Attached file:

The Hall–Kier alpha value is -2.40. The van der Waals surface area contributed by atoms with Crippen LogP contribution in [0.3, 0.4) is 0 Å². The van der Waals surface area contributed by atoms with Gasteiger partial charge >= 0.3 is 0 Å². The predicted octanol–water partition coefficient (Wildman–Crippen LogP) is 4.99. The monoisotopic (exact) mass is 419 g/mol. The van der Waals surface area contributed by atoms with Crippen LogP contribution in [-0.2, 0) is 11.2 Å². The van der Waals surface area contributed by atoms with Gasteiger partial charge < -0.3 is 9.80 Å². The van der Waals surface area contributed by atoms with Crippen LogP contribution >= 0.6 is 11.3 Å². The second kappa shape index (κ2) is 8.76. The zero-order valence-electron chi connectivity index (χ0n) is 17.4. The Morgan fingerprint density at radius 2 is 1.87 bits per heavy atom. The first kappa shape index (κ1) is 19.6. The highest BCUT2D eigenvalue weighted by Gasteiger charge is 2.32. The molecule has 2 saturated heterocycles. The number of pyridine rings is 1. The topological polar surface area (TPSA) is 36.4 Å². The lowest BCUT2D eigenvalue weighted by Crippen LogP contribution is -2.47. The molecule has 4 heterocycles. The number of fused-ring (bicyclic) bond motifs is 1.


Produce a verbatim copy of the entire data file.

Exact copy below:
The Hall–Kier alpha value is -2.40. The van der Waals surface area contributed by atoms with Crippen LogP contribution in [0.3, 0.4) is 0 Å². The van der Waals surface area contributed by atoms with Gasteiger partial charge >= 0.3 is 0 Å². The predicted octanol–water partition coefficient (Wildman–Crippen LogP) is 4.99. The monoisotopic (exact) mass is 419 g/mol. The van der Waals surface area contributed by atoms with Crippen LogP contribution in [-0.2, 0) is 11.2 Å². The van der Waals surface area contributed by atoms with Gasteiger partial charge < -0.3 is 9.80 Å². The van der Waals surface area contributed by atoms with Crippen LogP contribution >= 0.6 is 11.3 Å². The second kappa shape index (κ2) is 8.76. The zero-order valence-electron chi connectivity index (χ0n) is 17.4. The Morgan fingerprint density at radius 2 is 1.87 bits per heavy atom. The first kappa shape index (κ1) is 19.6. The highest BCUT2D eigenvalue weighted by Gasteiger charge is 2.32. The molecule has 2 saturated heterocycles. The number of pyridine rings is 1. The topological polar surface area (TPSA) is 36.4 Å². The lowest BCUT2D eigenvalue weighted by Crippen LogP contribution is -2.47. The molecule has 4 heterocycles. The number of fused-ring (bicyclic) bond motifs is 1.